Georgios Ioannidis, who taught Modern Greek in France before following his passion for wine and dedicating himself to researching the old Greek terroirs, at the Taste Workshop European Terroirs: Uncharted Greece will be guiding visitors through a journey to discover six wines from native grape varieties grown organically or biodynamically. The wines, from Cephalonia, Santorini, Naoussa and Crete, have striking aromatic purity and mineral refinement. Georgios will be joined by Vladis Sklavos from Domaine Sklavos in Cephalonia.
Here he talks about the story behind these wines…
Greece, France…can you tell me your story? How did you arrive in Paris?
I was born in Thessaloniki and moved to France where I worked as a professor. In 2005 I discovered my true vocation and my passion for the world of wine and decided to leave the teaching world to pursue other studies. I took part in various training courses in Burgundy and began my sommelier career before setting up Oenos Fruit Pierre Lumière in 2007, my import-export company. I represent seven Greek winemakers, as well as one Sicilian, and promote their products on the organic and natural wine market in Luxembourg and Japan. In France I work mainly with restaurants and wine cellars but I also work with many individual clients looking for special wines.
How did you manage to discover ancient Greek grape varieties?
In the easiest of ways! I started visiting each winemaker, one by one, selecting the producers, all small-scale, analyzing the quality of the wines and the methods they use. I can say that all my wines are organic, biodynamic or are moving towards becoming biodynamic. These winemakers often collaborate with those who cannot obtain organic certification, due to financial or bureaucratic difficulties. Personally, what matters to me is the relationship of trust that one builds with the producer, the absence of chemical products in the winemaking process and the techniques that are utilized, more than certifications.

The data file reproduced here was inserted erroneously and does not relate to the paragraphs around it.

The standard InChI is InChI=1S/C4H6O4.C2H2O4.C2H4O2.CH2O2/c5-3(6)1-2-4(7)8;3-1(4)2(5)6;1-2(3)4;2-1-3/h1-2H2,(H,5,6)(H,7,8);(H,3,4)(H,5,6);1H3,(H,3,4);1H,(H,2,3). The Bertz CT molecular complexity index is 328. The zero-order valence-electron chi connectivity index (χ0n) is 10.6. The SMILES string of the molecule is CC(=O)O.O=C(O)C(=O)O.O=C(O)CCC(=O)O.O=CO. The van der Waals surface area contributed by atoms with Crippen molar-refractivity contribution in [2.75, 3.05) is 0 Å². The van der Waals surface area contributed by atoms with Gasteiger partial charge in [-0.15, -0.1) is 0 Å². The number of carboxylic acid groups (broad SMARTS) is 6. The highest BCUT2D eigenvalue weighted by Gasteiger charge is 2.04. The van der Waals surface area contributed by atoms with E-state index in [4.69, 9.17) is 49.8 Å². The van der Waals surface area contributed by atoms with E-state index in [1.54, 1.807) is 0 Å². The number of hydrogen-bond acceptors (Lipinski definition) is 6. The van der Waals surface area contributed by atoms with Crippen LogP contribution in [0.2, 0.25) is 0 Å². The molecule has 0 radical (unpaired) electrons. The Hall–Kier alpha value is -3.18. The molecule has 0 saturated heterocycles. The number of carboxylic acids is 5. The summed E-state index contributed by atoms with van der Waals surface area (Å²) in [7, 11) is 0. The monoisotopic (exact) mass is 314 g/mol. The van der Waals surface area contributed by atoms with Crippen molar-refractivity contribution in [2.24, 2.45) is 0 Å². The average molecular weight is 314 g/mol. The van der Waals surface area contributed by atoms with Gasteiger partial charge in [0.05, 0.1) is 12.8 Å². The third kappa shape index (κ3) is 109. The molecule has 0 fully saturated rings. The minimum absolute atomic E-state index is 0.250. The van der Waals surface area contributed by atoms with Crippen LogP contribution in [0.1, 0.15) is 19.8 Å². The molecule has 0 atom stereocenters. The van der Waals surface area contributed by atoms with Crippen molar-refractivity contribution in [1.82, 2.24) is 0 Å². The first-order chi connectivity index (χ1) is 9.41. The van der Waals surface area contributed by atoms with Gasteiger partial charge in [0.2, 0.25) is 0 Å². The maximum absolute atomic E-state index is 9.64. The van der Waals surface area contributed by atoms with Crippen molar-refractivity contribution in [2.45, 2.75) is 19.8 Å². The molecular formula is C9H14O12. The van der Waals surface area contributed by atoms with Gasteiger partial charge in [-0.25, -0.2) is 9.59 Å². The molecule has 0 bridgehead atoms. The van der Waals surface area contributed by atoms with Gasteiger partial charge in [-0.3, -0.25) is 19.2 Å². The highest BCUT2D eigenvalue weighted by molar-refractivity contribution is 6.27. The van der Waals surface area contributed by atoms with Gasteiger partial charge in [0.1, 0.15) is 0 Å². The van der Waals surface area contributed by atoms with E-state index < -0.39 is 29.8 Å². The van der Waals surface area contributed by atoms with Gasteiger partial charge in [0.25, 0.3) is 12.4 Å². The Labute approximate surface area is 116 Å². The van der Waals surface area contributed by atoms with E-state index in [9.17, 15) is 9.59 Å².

Did you find it difficult to introduce Greek wines in France? t the beginning Greek wines were basically considered to be exotic wines, but I noticed that a lot of people were curious and greatly surprised when they started to learn more about them. I think they understood that the intense fruity aroma and mineral freshness of these wines was very similar to great French wines. At the moment I am very satisfied with the development of my company, and I see a growing curiosity for wines and oils of the Mediterranean area. Tasting them is not enough: people now want to learn about the guiding principles and the production methods. I can’t be anything but happy for this change.